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Winslow v. Borough of Malvern Pennsylvania

December 7, 2009

RANDALL WINSLOW, ON HIS OWN BEHALF AND FOR THOSE SIMILARLY SITUATED PLAINTIFF,
v.
THE BOROUGH OF MALVERN PENNSYLVANIA, CHIEF OF POLICE MICHAEL MCMAHON, POLICE OFFICER, LLOYD DOUGLAS, THE TOWNSHIP OF WILLISTOWN, CHIEF OF POLICE JOHN NARCISE, OFFICER STEPHEN J. JONES, INDIVIDUALLY AND IN THEIR OFFICIAL CAPACITIES AS POLICE OFFICERS IN THE BOROUGH OF MALVERN AND THE TOWNSHIP OF WILLISTOWN DEFENDANTS.



The opinion of the court was delivered by: DuBOIS, J.

MEMORANDUM

I. INTRODUCTION

This is a civil rights case arising under 42 U.S.C. § 1983 in which the plaintiff, Randall Winslow, claims that the defendants both violated his constitutional rights under the Fourth, Fifth, Eighth and Fourteenth Amendments and committed torts under Pennsylvania law. Presently before the Court are two motions to dismiss. The first was filed by the Borough of Malvern and two of its police officers, Chief Michael McMahon and Sgt. Lloyd Douglas; the second was filed by the Township of Willistown and two of its officers, Chief John Narcise and Officer Stephen J. Jones. For the reasons set forth below the Court dismisses Winslow's claims against all of the defendants except Douglas. As to Douglas the Court dismisses all of Winslow's claims except for the claims of (1) battery, (2) violation of the Fourth Amendment protection against use of unreasonable force and (3) violation of the Fourth Amendment's protection against unreasonable search.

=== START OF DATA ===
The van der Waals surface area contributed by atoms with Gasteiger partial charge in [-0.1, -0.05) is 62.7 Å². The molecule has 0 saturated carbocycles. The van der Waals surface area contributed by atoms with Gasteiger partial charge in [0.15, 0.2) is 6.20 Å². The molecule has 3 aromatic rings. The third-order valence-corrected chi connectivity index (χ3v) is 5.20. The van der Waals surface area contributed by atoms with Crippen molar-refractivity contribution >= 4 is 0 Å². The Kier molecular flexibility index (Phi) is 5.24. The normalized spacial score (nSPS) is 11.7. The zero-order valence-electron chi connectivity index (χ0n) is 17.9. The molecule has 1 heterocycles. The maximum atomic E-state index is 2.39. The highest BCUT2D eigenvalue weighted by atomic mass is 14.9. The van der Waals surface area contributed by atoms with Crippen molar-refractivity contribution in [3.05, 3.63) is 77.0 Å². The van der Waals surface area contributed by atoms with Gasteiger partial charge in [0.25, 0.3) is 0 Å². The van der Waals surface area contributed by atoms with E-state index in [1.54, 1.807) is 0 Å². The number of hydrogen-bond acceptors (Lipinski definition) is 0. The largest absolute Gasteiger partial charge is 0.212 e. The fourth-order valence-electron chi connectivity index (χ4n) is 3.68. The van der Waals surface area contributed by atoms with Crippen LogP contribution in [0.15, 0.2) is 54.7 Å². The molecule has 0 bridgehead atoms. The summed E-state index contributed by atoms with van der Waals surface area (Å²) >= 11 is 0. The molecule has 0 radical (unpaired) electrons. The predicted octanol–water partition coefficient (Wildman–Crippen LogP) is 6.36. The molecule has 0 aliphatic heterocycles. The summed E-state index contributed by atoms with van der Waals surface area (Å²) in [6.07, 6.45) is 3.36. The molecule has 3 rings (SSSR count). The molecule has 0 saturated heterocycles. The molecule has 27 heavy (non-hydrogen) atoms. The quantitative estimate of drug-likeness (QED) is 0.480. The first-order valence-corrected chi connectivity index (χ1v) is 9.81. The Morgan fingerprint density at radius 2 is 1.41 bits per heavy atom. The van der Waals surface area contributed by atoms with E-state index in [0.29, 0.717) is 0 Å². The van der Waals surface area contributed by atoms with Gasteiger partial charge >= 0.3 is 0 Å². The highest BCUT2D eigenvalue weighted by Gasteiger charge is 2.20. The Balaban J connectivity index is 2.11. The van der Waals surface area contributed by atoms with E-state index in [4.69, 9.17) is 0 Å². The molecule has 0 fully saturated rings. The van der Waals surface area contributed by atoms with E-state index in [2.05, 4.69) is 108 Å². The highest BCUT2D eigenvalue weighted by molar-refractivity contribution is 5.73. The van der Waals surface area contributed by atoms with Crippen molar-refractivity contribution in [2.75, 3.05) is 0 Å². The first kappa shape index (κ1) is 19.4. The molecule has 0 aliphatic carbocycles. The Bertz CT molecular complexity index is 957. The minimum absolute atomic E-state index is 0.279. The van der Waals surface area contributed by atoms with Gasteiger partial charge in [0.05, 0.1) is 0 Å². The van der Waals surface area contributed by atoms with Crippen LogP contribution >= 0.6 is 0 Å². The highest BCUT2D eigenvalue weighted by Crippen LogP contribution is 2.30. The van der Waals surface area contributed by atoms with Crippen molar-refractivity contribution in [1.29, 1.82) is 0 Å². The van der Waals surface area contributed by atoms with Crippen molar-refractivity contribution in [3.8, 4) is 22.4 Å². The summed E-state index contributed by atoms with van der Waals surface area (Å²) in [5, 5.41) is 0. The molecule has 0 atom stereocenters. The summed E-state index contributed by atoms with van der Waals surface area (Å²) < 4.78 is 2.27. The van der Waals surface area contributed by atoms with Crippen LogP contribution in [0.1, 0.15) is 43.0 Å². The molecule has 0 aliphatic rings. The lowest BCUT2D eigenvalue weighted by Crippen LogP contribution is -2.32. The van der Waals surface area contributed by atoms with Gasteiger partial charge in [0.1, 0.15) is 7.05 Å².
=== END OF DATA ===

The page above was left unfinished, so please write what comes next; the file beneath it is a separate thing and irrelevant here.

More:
II. BACKGROUND*fn1

Winslow was inside his employer's house at 12 Callery Way Malvern, in Williston Township, at approximately 12:10 A.M. on April 16, 2006 when he heard someone knocking loudly at the door and breaking the door window lights. (Am. Compl. ¶ 17). Fearing further destruction of the property, Winslow answered the door to find Sergeant Lloyd Douglas of the Borough of Malvern police department. (Am. Compl. ¶ 18). Douglas placed his foot in the threshold of the house and began asking Winslow questions. (Am. Compl. ¶¶ 18, 20). Winslow responded by asking Douglas if he had a warrant. (Am. Compl. ¶ 21). Douglas refused to respond, instead asking Winslow if he had been driving a Range Rover, if he had been drinking, and how long he had been inside the house. (Am. Compl. ¶¶ 22, 25). Douglas then asked Winslow to open the garage door, which Winslow did "for fear of property damages or the charge of resisting arrest, or not cooperating with police." (Am. Compl. ¶ 26).

Winslow also avers that he was not given his Miranda warnings at "any proper time", that when his Miranda warnings were finally delivered, Douglas would not let Winslow use his glasses to see what he was signing, that the police tightly handcuffed and injured him when he was arrested, and that the police permitted a hospital employee to take his blood. (Am. Compl. ¶¶ 28, 31, 32).

After his April 16, 2006 arrest on suspicion of drunk driving, Winslow pled guilty to driving under the influence of alcohol and disorderly conduct.*fn2 Winslow later attempted to invalidate this plea under Pennsylvania's Post-Conviction Relief Act, but his petition was denied by the Court of Common Pleas of Chester County*fn3 and the Superior Court of Pennsylvania affirmed the conviction.*fn4